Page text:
It was previously believed that Th2 derived cytokines had a deactivating effect on macrophages.97 However, in 1992, Stein et al.98 demonstrated that macrophages exposed to IL-4 took on an ‘alternative’ phenotype, characterized by reduced secretion of proinflammatory cytokines. It has since been reported that exposure to IL-13, IL-10, TGF-β, glucocorticoids and immune complexes in combination with IL-1β or LPS can also induce an M2 alternative polarization state.94 In contrast to their classically activated counterpart, M2 macrophages are involved in dampening the inflammatory response, while exhibiting enhanced scavenging abilities that promote tissue remodelling and repair. It has recently been shown that M2 macrophages produce several factors that promote angiogenesis, mediate wound healing, extracellular matrix (ECM) deposition and tissue remodelling. For example, they express high levels of IGF-1, which provides signals for repair and stimulates re-epithelialization; fibronectin (FN)-1, which mediates ECM deposition; and the TGF-β matrix associated protein MP78/70 (βIG-H3) that promotes fibrogenesis.99–101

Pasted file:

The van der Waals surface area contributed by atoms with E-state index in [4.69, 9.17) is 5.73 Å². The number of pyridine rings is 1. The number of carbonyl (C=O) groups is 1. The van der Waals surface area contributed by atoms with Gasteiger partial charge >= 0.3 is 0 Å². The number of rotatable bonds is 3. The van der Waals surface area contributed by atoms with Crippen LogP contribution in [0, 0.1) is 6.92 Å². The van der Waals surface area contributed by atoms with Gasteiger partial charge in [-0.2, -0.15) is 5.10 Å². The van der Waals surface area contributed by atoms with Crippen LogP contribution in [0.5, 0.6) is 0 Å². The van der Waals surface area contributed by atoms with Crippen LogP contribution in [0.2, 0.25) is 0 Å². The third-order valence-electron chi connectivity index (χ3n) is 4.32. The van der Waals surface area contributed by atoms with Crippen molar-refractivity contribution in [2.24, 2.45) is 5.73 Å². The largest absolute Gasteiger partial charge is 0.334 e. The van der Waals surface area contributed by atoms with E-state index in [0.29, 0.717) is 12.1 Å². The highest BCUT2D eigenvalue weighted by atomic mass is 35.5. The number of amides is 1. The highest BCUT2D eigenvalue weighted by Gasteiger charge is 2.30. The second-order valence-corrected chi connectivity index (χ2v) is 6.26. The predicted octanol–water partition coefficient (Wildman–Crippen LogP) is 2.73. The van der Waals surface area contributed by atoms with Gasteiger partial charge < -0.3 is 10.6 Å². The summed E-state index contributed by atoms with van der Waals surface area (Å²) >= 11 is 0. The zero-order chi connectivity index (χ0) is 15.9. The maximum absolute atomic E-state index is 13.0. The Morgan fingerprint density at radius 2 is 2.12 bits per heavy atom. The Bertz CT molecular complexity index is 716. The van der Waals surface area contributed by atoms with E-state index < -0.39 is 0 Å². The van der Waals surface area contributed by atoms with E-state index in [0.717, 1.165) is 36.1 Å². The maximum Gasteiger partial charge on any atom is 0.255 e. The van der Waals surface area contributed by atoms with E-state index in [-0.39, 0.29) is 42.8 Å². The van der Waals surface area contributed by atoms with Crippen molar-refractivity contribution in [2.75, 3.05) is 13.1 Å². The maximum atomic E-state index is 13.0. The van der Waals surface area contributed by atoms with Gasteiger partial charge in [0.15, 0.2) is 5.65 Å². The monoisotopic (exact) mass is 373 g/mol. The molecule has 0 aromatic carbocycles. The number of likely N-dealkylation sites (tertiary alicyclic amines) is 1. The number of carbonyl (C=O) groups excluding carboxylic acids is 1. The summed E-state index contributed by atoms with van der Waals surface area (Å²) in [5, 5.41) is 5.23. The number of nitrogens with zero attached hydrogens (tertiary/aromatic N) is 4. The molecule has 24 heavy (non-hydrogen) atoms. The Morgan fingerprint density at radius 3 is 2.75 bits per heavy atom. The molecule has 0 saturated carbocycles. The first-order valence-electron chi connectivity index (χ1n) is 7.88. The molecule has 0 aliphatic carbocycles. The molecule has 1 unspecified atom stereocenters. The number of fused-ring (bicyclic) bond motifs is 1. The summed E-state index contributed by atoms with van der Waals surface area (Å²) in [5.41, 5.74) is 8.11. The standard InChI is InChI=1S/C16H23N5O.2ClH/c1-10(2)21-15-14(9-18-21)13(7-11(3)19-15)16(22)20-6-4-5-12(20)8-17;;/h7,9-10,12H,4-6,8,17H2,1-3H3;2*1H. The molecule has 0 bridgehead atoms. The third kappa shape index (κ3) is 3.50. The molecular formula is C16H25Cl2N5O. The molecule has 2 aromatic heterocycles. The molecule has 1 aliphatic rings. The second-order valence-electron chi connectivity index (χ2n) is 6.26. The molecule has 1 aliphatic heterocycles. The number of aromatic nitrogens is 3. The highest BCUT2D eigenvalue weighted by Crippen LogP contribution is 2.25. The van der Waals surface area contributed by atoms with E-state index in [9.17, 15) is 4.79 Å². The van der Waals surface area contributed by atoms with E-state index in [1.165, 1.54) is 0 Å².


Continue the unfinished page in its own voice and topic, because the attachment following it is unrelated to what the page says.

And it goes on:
Recent studies have demonstrated that MSC interact with macrophages and have the potential to promote M2 polarization.102–106 The in vitro co-culture of human MSC and macrophages resulted in an alternatively activated macrophage phenotype described as mannose receptor (MR)high, IL-10high, IL-6high, TNF-αlow and IL-12low with enhanced phagocytic activity.102,106 In addition, it has been shown that MSC-conditioned medium can promote macrophages to adapt a regulatory-like M2 phenotype characterized by a significantly reduced production of pro-inflammatory cytokines and an enhanced production of IL-10 and phagocytic function.103